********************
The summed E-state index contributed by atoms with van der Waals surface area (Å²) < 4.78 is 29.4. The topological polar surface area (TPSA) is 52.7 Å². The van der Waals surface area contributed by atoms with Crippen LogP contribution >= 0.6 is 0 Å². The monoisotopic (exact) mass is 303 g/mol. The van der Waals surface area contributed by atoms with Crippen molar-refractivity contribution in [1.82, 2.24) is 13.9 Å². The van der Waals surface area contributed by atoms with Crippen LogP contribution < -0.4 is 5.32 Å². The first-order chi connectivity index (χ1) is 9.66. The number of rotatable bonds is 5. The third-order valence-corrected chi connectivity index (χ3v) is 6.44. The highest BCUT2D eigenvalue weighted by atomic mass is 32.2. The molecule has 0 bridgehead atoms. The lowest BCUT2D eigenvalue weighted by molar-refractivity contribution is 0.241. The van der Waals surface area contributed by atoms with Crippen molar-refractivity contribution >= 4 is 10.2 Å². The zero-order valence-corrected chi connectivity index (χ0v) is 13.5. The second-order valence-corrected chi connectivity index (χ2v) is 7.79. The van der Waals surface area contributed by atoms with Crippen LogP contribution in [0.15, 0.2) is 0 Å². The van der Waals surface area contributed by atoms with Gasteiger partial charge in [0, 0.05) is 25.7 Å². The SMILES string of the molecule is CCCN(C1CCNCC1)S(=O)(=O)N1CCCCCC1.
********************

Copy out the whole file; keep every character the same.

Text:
The summed E-state index contributed by atoms with van der Waals surface area (Å²) < 4.78 is 29.4. The topological polar surface area (TPSA) is 52.7 Å². The van der Waals surface area contributed by atoms with Crippen LogP contribution >= 0.6 is 0 Å². The monoisotopic (exact) mass is 303 g/mol. The van der Waals surface area contributed by atoms with Crippen molar-refractivity contribution in [1.82, 2.24) is 13.9 Å². The van der Waals surface area contributed by atoms with Crippen LogP contribution < -0.4 is 5.32 Å². The first-order chi connectivity index (χ1) is 9.66. The number of rotatable bonds is 5. The third-order valence-corrected chi connectivity index (χ3v) is 6.44. The highest BCUT2D eigenvalue weighted by atomic mass is 32.2. The molecule has 0 bridgehead atoms. The lowest BCUT2D eigenvalue weighted by molar-refractivity contribution is 0.241. The van der Waals surface area contributed by atoms with Crippen molar-refractivity contribution >= 4 is 10.2 Å². The zero-order valence-corrected chi connectivity index (χ0v) is 13.5. The second-order valence-corrected chi connectivity index (χ2v) is 7.79. The van der Waals surface area contributed by atoms with Crippen LogP contribution in [0.15, 0.2) is 0 Å². The van der Waals surface area contributed by atoms with Gasteiger partial charge in [0, 0.05) is 25.7 Å². The SMILES string of the molecule is CCCN(C1CCNCC1)S(=O)(=O)N1CCCCCC1.